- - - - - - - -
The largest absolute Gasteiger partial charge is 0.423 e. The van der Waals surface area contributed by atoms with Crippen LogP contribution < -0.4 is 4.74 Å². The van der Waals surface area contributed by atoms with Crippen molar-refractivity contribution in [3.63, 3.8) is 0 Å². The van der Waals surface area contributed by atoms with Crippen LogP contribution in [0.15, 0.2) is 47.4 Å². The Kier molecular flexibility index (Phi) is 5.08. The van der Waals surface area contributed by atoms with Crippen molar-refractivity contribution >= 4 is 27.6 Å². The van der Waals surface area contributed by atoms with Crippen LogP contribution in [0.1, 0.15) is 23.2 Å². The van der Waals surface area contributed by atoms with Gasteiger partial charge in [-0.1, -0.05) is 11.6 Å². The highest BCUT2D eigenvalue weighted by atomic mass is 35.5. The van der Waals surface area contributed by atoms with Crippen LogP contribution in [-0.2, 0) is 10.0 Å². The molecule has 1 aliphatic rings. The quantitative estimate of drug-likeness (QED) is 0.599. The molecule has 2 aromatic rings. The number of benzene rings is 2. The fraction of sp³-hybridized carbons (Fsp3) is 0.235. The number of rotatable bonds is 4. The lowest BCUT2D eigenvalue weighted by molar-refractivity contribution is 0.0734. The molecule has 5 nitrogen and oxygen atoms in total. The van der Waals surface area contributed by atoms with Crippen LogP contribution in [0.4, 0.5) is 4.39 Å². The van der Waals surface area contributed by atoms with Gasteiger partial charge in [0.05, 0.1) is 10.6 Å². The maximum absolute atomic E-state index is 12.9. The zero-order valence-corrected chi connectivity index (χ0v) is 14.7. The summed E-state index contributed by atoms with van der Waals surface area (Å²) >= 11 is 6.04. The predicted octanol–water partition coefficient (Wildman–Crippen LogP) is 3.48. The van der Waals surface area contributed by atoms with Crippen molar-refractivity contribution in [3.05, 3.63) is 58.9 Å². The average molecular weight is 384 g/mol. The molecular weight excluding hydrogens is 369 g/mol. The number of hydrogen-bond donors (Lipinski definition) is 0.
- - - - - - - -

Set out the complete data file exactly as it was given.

The largest absolute Gasteiger partial charge is 0.423 e. The van der Waals surface area contributed by atoms with Crippen LogP contribution < -0.4 is 4.74 Å². The van der Waals surface area contributed by atoms with Crippen molar-refractivity contribution in [3.63, 3.8) is 0 Å². The van der Waals surface area contributed by atoms with Crippen LogP contribution in [0.15, 0.2) is 47.4 Å². The Kier molecular flexibility index (Phi) is 5.08. The van der Waals surface area contributed by atoms with Crippen molar-refractivity contribution >= 4 is 27.6 Å². The van der Waals surface area contributed by atoms with Crippen LogP contribution in [0.1, 0.15) is 23.2 Å². The van der Waals surface area contributed by atoms with Gasteiger partial charge in [-0.1, -0.05) is 11.6 Å². The highest BCUT2D eigenvalue weighted by atomic mass is 35.5. The van der Waals surface area contributed by atoms with Crippen LogP contribution in [-0.2, 0) is 10.0 Å². The molecule has 1 aliphatic rings. The quantitative estimate of drug-likeness (QED) is 0.599. The molecule has 2 aromatic rings. The number of benzene rings is 2. The fraction of sp³-hybridized carbons (Fsp3) is 0.235. The number of rotatable bonds is 4. The lowest BCUT2D eigenvalue weighted by molar-refractivity contribution is 0.0734. The molecule has 5 nitrogen and oxygen atoms in total. The van der Waals surface area contributed by atoms with Crippen LogP contribution in [0.4, 0.5) is 4.39 Å². The van der Waals surface area contributed by atoms with Gasteiger partial charge in [0.05, 0.1) is 10.6 Å². The maximum absolute atomic E-state index is 12.9. The zero-order valence-corrected chi connectivity index (χ0v) is 14.7. The summed E-state index contributed by atoms with van der Waals surface area (Å²) >= 11 is 6.04. The predicted octanol–water partition coefficient (Wildman–Crippen LogP) is 3.48. The van der Waals surface area contributed by atoms with Crippen molar-refractivity contribution in [3.05, 3.63) is 58.9 Å². The average molecular weight is 384 g/mol. The molecular weight excluding hydrogens is 369 g/mol. The number of hydrogen-bond donors (Lipinski definition) is 0.